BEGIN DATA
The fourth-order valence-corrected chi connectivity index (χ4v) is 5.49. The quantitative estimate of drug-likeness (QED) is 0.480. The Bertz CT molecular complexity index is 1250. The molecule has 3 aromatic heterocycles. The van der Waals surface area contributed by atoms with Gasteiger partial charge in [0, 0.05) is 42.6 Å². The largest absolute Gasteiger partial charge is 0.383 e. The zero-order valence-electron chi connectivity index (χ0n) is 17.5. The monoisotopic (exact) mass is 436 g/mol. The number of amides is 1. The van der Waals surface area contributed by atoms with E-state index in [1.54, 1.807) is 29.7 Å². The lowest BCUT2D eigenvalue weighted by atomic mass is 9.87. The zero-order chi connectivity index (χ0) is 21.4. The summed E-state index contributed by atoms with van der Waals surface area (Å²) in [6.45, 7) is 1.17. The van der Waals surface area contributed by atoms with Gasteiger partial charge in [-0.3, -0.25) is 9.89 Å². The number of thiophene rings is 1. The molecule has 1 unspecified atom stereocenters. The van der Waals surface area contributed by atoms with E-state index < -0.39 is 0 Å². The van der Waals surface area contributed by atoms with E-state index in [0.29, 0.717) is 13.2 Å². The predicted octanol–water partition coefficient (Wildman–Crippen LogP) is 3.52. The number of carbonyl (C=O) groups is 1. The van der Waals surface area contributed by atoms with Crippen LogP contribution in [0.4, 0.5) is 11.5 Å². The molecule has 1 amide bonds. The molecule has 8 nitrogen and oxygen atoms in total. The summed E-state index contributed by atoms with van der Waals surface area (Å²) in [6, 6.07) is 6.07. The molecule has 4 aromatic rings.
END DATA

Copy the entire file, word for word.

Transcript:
The fourth-order valence-corrected chi connectivity index (χ4v) is 5.49. The quantitative estimate of drug-likeness (QED) is 0.480. The Bertz CT molecular complexity index is 1250. The molecule has 3 aromatic heterocycles. The van der Waals surface area contributed by atoms with Gasteiger partial charge in [0, 0.05) is 42.6 Å². The largest absolute Gasteiger partial charge is 0.383 e. The zero-order valence-electron chi connectivity index (χ0n) is 17.5. The monoisotopic (exact) mass is 436 g/mol. The number of amides is 1. The van der Waals surface area contributed by atoms with E-state index in [1.54, 1.807) is 29.7 Å². The lowest BCUT2D eigenvalue weighted by atomic mass is 9.87. The zero-order chi connectivity index (χ0) is 21.4. The summed E-state index contributed by atoms with van der Waals surface area (Å²) in [6.45, 7) is 1.17. The van der Waals surface area contributed by atoms with Gasteiger partial charge in [-0.3, -0.25) is 9.89 Å². The number of thiophene rings is 1. The molecule has 1 unspecified atom stereocenters. The van der Waals surface area contributed by atoms with E-state index < -0.39 is 0 Å². The van der Waals surface area contributed by atoms with E-state index in [0.29, 0.717) is 13.2 Å². The predicted octanol–water partition coefficient (Wildman–Crippen LogP) is 3.52. The number of carbonyl (C=O) groups is 1. The van der Waals surface area contributed by atoms with Crippen LogP contribution in [0.4, 0.5) is 11.5 Å². The molecule has 1 amide bonds. The molecule has 8 nitrogen and oxygen atoms in total. The summed E-state index contributed by atoms with van der Waals surface area (Å²) in [6, 6.07) is 6.07. The molecule has 4 aromatic rings.